Law the Feng-Shui Way

A state assemblyman from San Francisco has proposed perhaps the most unscientific law in American history: making the California Building Standards Commission impose the principles of feng-shui on new construction.

As if EPA, OSHA, FDA, and ADA regulations weren't enough to keep track of, feng-shui is a set of mystical Chinese rules for augmenting chi (a non-existent but very positive energy permeating the universe and invigorating our bodies) by doing things like avoiding using pointy triangle shapes in architecture and not building houses near t-shaped intersections. Since most people, with their shifty subjective moods, are highly susceptible to the power of suggestion, telling them to feel the "positive energy," "bad vibes," "voodoo spirits," or "divine presence" in a room usually gets some reaction, even though it has no basis in real external stimuli. How damages from feng-shui violations in architecture would be assessed is a mystery.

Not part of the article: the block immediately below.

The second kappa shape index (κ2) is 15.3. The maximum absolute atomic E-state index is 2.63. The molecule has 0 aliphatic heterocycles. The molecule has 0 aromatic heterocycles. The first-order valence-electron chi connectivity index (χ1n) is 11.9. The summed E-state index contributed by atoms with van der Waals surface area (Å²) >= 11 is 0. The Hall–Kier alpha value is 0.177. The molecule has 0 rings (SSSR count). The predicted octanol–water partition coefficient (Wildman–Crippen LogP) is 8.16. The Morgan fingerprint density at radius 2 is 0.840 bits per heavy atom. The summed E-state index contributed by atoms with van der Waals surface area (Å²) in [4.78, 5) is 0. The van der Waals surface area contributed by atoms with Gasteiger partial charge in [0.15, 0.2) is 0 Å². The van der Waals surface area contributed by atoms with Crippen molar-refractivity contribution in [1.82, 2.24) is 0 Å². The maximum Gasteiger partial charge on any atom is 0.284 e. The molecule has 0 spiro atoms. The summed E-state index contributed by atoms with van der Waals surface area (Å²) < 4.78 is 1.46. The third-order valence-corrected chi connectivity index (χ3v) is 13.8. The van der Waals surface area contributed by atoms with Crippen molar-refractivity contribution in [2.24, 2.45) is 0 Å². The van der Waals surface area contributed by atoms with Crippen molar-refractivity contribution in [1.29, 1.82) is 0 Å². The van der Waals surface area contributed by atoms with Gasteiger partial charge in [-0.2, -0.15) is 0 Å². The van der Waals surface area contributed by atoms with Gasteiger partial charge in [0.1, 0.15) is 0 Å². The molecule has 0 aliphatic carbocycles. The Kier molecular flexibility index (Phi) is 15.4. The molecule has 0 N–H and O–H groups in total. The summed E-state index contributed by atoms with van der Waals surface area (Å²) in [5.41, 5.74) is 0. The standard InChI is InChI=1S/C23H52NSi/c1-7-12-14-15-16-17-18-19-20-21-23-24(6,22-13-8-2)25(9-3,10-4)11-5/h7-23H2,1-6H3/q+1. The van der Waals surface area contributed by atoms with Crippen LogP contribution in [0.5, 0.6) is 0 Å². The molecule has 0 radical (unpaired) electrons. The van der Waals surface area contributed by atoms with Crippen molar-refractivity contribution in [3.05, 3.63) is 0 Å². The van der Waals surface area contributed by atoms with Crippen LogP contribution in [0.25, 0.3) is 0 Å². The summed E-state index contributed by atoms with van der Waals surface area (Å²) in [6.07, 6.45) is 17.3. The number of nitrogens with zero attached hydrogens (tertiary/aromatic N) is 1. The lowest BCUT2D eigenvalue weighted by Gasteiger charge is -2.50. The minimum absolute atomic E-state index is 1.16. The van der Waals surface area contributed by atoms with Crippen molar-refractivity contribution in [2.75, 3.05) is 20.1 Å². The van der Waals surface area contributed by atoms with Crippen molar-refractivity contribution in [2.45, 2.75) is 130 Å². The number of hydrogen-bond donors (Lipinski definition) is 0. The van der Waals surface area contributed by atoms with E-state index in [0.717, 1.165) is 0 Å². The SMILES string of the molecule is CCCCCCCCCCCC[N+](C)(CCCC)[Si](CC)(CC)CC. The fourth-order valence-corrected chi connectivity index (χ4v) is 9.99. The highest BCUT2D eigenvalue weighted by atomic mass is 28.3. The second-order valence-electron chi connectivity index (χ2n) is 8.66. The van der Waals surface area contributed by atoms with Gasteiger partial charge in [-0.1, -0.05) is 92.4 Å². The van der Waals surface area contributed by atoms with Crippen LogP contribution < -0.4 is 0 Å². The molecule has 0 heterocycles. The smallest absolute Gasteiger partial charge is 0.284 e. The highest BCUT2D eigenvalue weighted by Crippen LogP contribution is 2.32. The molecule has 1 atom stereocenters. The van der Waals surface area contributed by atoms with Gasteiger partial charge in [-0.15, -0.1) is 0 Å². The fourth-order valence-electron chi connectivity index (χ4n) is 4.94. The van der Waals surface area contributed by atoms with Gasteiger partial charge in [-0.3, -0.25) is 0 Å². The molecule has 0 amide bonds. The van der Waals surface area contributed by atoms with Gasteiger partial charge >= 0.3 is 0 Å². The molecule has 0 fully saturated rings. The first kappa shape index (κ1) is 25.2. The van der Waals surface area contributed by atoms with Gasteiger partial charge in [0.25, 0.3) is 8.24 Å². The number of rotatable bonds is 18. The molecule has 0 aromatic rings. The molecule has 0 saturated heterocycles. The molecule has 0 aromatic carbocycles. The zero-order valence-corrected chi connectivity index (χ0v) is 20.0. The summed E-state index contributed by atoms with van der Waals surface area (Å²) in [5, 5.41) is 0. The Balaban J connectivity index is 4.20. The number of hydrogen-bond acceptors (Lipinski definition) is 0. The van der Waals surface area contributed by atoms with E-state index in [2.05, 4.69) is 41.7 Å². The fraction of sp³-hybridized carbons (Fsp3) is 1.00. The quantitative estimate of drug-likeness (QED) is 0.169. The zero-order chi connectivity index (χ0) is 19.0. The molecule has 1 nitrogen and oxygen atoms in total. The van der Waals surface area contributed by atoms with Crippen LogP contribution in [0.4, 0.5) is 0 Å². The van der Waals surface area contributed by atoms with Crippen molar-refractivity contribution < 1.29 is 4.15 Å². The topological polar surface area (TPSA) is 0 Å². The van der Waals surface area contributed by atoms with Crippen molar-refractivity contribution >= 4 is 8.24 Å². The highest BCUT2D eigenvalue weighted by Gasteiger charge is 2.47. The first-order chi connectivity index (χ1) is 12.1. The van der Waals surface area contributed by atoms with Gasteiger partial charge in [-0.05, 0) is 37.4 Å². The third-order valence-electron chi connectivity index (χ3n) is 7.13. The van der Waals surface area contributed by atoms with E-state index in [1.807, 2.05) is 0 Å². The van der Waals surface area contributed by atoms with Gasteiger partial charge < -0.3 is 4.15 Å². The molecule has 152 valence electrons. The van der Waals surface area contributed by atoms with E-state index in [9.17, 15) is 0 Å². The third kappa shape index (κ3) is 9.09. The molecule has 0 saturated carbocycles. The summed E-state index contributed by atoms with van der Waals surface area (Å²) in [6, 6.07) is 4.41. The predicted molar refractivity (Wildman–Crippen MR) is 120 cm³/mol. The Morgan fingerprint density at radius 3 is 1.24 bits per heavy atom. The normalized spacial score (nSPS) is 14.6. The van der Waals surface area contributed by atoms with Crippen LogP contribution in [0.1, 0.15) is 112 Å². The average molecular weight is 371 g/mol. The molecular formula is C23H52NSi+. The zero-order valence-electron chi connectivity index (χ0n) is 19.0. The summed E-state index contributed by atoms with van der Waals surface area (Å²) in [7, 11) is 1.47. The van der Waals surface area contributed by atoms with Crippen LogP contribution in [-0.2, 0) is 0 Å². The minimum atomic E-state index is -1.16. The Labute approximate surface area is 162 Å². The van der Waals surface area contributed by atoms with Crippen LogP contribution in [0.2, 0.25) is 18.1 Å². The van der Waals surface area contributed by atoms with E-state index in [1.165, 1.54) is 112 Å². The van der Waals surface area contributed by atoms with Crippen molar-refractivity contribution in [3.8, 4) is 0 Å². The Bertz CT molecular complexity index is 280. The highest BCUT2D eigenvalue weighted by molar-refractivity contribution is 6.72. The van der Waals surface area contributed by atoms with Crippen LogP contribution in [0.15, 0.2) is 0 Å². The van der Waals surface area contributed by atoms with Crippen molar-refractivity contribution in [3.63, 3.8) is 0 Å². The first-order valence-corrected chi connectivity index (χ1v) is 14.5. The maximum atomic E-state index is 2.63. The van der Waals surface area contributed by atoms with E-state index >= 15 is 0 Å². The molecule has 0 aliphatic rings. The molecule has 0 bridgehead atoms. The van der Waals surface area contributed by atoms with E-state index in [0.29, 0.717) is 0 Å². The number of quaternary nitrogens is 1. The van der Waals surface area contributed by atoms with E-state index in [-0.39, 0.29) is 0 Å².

ACSH's friends, the magicians Penn and Teller, recently mocked feng-shui by showing that multiple high-priced feng-shui experts reached completely contradictory conclusions about how best to rearrange Penn and Teller's furniture to eradicate negative energy.

But I will mock feng-shui by using haiku, a poetry style popularized by the Japanese, hated rivals and frequent enemies of the Chinese.


Pointy triangles
On a Hong Kong skyscraper
Mystics wet themselves


Who moved my sofa? spiritual
Cushions are awry


Exist in my foyer
Cogito ergonomic
I am quite comfy


Lark in a birdhouse
A peasant green with envy
That bird has nice drapes